Was a member of the Assembly of Pennsylvania in 1764, and of the general Congress in 1765. The duties imposed by Parliament on the colonies, called forth the pen of John Dickinson who in 1767, in a series of letters signed a Pennsylvania Farmer proving the extreme danger which threatened the liberties of America, may be said to have sown the seeds of the Revolution. They were written with great animation, and read with uncommon attention. He was a member of the first Congress in 1774; the petition to the king which was adopted at this time, and is considered as an elegant composition was written by him. He was President of Pensylvania from November 1782 to October 1785, and was succeeded in this office by Dr. Franklin, and soon after removed to Delaware, by which state he was appointed a member of the old Congress, and of which state he was President. He died at Wilmington, Feb. 15, 1808, at an advanced age. Mr. Dickinson's writings were collected and published in 2 vol. 8 vo. 1801. He filled with ability the various high stations in which he was placed. He was distinguished by his strength of mind, miscellaneous knowledge and cultivated taste, which were united with a habitual eloquence, with an elegance of manners and a benignity, which made him the delight as well as the ornament of society. [P. 9.]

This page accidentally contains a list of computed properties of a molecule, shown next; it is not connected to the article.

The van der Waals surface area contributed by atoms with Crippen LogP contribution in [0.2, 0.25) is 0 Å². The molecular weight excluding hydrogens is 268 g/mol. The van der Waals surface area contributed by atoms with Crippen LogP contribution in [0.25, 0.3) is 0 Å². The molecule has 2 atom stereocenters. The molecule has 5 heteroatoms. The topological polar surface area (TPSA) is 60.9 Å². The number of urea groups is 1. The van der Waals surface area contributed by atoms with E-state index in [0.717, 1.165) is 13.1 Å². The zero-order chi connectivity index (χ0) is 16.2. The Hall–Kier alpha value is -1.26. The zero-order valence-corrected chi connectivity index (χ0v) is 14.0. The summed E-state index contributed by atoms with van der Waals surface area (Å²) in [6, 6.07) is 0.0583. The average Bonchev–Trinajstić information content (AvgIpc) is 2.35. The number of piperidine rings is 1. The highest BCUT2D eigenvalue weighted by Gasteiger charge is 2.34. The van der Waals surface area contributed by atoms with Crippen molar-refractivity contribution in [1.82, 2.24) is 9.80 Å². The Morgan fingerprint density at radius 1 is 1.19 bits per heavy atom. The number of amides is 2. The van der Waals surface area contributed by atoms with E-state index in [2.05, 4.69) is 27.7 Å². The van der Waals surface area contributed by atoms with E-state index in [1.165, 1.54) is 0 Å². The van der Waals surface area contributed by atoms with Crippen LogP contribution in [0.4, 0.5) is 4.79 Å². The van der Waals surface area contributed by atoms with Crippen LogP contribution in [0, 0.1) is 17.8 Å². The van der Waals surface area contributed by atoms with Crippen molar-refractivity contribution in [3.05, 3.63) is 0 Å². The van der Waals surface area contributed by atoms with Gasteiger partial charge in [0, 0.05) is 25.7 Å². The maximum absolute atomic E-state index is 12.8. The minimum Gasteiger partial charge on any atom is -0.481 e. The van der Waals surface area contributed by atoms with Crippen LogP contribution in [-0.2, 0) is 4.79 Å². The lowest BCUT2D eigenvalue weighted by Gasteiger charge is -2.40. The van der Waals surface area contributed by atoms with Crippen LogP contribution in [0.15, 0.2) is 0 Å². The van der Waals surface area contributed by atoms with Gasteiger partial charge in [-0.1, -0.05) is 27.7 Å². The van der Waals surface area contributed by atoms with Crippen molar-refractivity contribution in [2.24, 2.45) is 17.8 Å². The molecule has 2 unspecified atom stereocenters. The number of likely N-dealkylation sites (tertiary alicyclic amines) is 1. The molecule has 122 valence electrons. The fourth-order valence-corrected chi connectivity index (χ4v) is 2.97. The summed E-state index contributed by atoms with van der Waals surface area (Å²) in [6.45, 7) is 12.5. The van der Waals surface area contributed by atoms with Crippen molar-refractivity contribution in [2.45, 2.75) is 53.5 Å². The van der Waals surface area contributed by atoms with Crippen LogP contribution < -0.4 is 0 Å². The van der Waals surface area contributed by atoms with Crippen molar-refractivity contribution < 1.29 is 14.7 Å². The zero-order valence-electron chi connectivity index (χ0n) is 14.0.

Historical Catalogue of the Paintings in the Philadelphia Museum consisting chiefly of Portraits of Revolutionary Patriots and other distinguished characters. 1813.